In September of 1920, a hundred years ago, this month, the Post Office began flying mail from New York to San Francisco. Although the feat was revolutionary at the time, in some ways it felt closer to the Wright Brothers bouncing along a beach in 1903 than it did to the five hour coast to coast flight that we see today.
I’ve mentioned before just how critical this route was to aviation’s development. It wasn’t until 1930 that another cross country route, from New York to Los Angeles, through Kansas City, was created. So practically everything going east, west, north, or south touched this single artery. Of course it helped that New York, Chicago, Cleveland, and San Francisco (the 1st, 2nd, 5th, and 12th most populous cities in the US respectively), had been linked together. Flights began between Minneapolis, Chicago, and St. Louis, which later extended into Texas. Planes flew south out of New York to Philadelphia, and later Atlanta. Salt Lake City, became a jumping off point for planes flying northwest to Seattle. In 1927, Calvin Coolidge spent the summer in the Black Hills and army pilots flew his mail from North Platte, Nebraska to Rapid City, South Dakota.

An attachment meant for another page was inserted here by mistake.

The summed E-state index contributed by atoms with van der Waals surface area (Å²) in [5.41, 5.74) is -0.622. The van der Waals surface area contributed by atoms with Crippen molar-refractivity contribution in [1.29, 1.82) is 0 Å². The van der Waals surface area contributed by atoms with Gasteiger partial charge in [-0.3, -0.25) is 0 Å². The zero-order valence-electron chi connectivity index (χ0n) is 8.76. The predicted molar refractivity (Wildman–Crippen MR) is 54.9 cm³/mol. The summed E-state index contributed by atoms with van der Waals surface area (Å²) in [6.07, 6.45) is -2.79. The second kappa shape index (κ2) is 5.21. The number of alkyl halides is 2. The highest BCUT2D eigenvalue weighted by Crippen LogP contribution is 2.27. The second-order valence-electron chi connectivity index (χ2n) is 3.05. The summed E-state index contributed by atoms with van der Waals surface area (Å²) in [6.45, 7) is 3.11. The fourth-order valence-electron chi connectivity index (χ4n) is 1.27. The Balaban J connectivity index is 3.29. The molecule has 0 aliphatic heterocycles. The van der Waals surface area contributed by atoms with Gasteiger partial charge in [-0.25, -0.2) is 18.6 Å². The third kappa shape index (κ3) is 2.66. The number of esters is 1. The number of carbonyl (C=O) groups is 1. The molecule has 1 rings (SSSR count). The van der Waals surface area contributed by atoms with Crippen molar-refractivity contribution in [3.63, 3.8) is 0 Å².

Much of the route was through rural America, and stopped in towns few people outside of those who live there see a need to pay much attention to…Bryan, Ohio; North Platte, Nebraska; Rock Springs, Wyoming; and Elko, Nevada. Even towns like Omaha, Cheyenne, and Salt Lake City did not compare to the larger population centers. But without them, the visionary route of the Post Office could not have happened.
Our history is a mosaic of stories…and the story of the Post Office is no exception. Pilots, crashes, field managers, telephone operators, fundraisers, community leaders, and random farmers all play their role. The crashes and near misses stand next to the spectacular successes. The brilliant ideas and the “what were they thinking” moments stand side by side. Radio, navigation, aerial photography, air traffic control, and other fields were all profoundly impacted by the goal of a determined Post Office.
So let’s celebrate a century of coast to coast flight…and here’s to 100 more years.